A slight aimed at George W. Bush’s beloved dog inspired the image of Russian President Vladimir Putin set to debut at the former president’s exhibition of portraits of 24 world leaders.
“Vladimir Putin, yeah, I met with him a lot during the presidency. I got to know him very well,” Bush told his daughter Jenna Bush Hager in an interview that aired Friday on NBC’s “Today.” “I had a good relationship throughout. It became more tense as time went on.”
The former president once said that he had looked straight into Putin’s eyes and got “a sense of his soul.” Bush’s evaluation of Putin’s mindset still rings true as relations between the U.S. and Russia grow chilly over Putin’s annexation of Crimea from Ukraine.
“Vladimir is a person who in many ways views the U.S. as an enemy, and although he wouldn’t say that, I felt that he viewed the world as either the U.S. benefits and Russia loses or vice versa,” he said. “I tried of course to dispel him of that notion.”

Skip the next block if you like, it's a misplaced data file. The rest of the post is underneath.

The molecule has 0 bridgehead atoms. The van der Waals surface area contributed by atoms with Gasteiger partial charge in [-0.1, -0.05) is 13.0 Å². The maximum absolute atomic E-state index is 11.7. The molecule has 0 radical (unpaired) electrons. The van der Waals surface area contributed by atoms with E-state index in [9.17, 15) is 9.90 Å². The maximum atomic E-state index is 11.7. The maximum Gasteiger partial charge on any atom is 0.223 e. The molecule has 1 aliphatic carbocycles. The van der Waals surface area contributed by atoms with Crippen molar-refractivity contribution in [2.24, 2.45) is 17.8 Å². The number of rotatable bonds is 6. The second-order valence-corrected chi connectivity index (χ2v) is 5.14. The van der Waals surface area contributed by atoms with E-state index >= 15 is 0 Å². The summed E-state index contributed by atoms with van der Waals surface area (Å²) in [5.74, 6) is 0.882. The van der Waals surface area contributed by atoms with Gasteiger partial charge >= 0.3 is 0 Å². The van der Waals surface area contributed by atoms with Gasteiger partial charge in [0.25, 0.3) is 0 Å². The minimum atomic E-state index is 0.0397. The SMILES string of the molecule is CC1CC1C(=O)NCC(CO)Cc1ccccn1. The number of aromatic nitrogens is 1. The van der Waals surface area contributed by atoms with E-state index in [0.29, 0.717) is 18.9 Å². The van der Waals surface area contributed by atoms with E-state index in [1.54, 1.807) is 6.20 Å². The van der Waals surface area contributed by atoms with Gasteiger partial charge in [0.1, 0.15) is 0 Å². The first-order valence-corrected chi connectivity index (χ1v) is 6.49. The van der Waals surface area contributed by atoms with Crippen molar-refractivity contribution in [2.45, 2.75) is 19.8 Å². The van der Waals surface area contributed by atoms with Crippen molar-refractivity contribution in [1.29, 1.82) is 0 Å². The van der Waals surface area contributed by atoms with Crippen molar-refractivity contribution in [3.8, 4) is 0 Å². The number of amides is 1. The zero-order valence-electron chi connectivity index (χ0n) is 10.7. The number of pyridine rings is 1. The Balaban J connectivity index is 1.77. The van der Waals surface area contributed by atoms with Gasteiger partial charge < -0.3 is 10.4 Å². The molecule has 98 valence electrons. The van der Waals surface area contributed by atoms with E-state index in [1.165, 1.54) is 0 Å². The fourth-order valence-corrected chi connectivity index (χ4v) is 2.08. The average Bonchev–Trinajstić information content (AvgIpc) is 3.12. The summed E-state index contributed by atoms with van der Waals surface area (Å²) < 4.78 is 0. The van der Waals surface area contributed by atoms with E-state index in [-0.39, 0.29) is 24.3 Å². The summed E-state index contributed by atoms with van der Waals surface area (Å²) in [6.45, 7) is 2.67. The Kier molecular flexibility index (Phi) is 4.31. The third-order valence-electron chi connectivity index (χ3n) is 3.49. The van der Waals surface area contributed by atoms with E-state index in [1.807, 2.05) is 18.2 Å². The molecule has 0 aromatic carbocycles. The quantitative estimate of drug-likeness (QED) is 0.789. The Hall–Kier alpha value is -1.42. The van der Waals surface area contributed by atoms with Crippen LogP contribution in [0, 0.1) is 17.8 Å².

One memory in particular of the Russian leader shaped the portrait Bush painted of him.
“Our dear dog Barney, who has a special spot in my heart, I introduced him to Putin. Putin kind of dissed him,” he recalled to his daughter. “‘You call that a dog?’ A year later, your mom and I go to visit Vladimir at his dacha in Moscow and he says, ‘Would you like to meet my dog?’ Out bounds this huge hound, obviously much bigger than a Scottish Terrier. And Putin looks at me and says, ‘Bigger, stronger and faster than Barney.’”
“I took it in. I didn’t react,” he added. “Wow, anybody who thinks my dog is bigger than your dog is an interesting character. And the painting kind of reflects it.”
Bush also explained in the interview that he was “annoyed” when a hacker accessed his family’s emails and revealed some of his paintings to the public for the first time — particularly his bathtub self-portraits, which he said were just meant to “shock” his painting instructor.